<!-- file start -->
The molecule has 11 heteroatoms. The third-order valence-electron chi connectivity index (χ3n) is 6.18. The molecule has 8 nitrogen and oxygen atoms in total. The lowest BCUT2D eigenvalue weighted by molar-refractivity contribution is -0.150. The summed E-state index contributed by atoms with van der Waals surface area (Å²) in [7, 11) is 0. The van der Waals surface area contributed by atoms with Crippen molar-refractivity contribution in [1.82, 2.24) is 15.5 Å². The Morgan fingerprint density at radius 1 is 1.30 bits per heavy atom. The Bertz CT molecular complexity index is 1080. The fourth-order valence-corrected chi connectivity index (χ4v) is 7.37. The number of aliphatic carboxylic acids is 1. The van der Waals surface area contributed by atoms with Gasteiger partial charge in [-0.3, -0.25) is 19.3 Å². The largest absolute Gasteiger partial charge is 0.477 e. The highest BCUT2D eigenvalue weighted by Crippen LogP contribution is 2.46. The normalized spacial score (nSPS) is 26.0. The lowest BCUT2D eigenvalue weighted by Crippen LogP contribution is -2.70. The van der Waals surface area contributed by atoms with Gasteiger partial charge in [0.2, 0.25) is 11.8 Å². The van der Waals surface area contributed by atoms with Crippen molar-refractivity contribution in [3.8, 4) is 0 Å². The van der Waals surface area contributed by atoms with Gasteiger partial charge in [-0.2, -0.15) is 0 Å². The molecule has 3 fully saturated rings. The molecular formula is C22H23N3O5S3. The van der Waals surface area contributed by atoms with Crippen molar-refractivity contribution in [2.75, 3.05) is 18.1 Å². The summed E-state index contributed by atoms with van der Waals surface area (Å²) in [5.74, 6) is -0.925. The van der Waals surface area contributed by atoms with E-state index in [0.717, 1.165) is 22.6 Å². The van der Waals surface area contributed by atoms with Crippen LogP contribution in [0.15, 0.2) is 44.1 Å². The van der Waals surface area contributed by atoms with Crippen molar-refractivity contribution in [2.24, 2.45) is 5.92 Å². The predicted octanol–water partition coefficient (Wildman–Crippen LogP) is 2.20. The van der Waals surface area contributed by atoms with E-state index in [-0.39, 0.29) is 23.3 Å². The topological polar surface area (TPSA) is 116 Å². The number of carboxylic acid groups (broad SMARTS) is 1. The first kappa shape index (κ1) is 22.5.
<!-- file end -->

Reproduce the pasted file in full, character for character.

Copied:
The molecule has 11 heteroatoms. The third-order valence-electron chi connectivity index (χ3n) is 6.18. The molecule has 8 nitrogen and oxygen atoms in total. The lowest BCUT2D eigenvalue weighted by molar-refractivity contribution is -0.150. The summed E-state index contributed by atoms with van der Waals surface area (Å²) in [7, 11) is 0. The van der Waals surface area contributed by atoms with Crippen molar-refractivity contribution in [1.82, 2.24) is 15.5 Å². The Morgan fingerprint density at radius 1 is 1.30 bits per heavy atom. The Bertz CT molecular complexity index is 1080. The fourth-order valence-corrected chi connectivity index (χ4v) is 7.37. The number of aliphatic carboxylic acids is 1. The van der Waals surface area contributed by atoms with Gasteiger partial charge in [-0.3, -0.25) is 19.3 Å². The largest absolute Gasteiger partial charge is 0.477 e. The highest BCUT2D eigenvalue weighted by Crippen LogP contribution is 2.46. The normalized spacial score (nSPS) is 26.0. The lowest BCUT2D eigenvalue weighted by Crippen LogP contribution is -2.70. The van der Waals surface area contributed by atoms with Gasteiger partial charge in [0.2, 0.25) is 11.8 Å². The van der Waals surface area contributed by atoms with Crippen molar-refractivity contribution in [3.8, 4) is 0 Å². The van der Waals surface area contributed by atoms with Gasteiger partial charge in [-0.2, -0.15) is 0 Å². The molecule has 3 fully saturated rings. The molecular formula is C22H23N3O5S3. The van der Waals surface area contributed by atoms with Crippen molar-refractivity contribution in [2.75, 3.05) is 18.1 Å². The summed E-state index contributed by atoms with van der Waals surface area (Å²) in [5.74, 6) is -0.925. The van der Waals surface area contributed by atoms with E-state index in [0.717, 1.165) is 22.6 Å². The van der Waals surface area contributed by atoms with Crippen LogP contribution in [0.15, 0.2) is 44.1 Å². The van der Waals surface area contributed by atoms with Crippen molar-refractivity contribution in [2.24, 2.45) is 5.92 Å². The predicted octanol–water partition coefficient (Wildman–Crippen LogP) is 2.20. The van der Waals surface area contributed by atoms with E-state index in [-0.39, 0.29) is 23.3 Å². The topological polar surface area (TPSA) is 116 Å². The number of carboxylic acid groups (broad SMARTS) is 1. The first kappa shape index (κ1) is 22.5.